Doctors begin waking Sharon

Doctors have started to wake Ariel Sharon, the Israeli prime minister, from his medically induced coma, and said that he started to breathe for himself straight away.

    Israelis wait for news outside the Hadassah hospital

    Shlomo Mor-Yosef, the director of Hadassah hospital in Jerusalem, said on Monday: "The prime minister started immediately to breathe on his own but he's still hooked up to a respirator."

    Yael Bossam-Levy, a spokeswoman for the hospital, said: "The consultations of the doctors have finished. The progressive awakening of the prime minister has begun."

    The expected decision to go ahead with the procedure followed a further round of consultations between Sharon's medical team on Monday morning.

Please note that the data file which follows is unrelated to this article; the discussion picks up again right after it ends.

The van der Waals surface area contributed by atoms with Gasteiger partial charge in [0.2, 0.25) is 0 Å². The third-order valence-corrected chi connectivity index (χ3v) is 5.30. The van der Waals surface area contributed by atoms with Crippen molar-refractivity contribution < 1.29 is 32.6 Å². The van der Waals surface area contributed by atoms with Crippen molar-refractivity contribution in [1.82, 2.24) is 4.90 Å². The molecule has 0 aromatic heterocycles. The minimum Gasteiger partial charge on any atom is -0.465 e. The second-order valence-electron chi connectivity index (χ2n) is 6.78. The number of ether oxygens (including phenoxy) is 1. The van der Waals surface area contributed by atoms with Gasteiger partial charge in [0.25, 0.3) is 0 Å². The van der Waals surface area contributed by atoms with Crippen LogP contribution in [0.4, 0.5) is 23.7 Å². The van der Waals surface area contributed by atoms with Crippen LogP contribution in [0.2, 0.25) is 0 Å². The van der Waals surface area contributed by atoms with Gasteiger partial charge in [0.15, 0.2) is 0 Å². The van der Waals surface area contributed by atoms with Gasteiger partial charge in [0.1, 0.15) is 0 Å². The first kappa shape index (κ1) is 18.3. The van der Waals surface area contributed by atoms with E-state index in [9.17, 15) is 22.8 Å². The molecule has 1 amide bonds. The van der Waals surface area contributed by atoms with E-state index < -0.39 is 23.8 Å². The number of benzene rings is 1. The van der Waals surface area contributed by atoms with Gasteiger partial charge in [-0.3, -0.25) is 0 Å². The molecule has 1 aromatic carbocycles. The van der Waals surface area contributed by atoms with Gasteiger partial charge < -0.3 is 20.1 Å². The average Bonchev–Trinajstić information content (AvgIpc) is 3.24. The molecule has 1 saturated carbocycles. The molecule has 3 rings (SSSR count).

Doctors have said that the procedure is critical for determining the extent to which Sharon's faculties have been impaired and his chances for survival.

    Sharon, 77, has been treated at Hadassah since he suffered a brain haemorrhage on Wednesday night.

    Shlomo Mor-Yosef, the director at Hadassah, said of the awakening procedure on Sunday: "This is what we have all been waiting for since Wednesday - to see how the prime minister's brain is functioning."

    Sharon's surgeons say there is a good chance he will live. But medical consensus is he has suffered too much damage to ever return to politics.

    Permanent damage

    If doctors determine that Sharon is permanently incapacitated, they will pass on their finding to Israel's attorney-general. The cabinet would then choose a new prime minister from ministers of Sharon's new centrist Kadima party.

    Ehud Olmert, Sharon's deputy, has taken over as acting prime minister, and is expected to keep the position in the run-up to a general election scheduled for 28 March.

    SOURCE: Agencies


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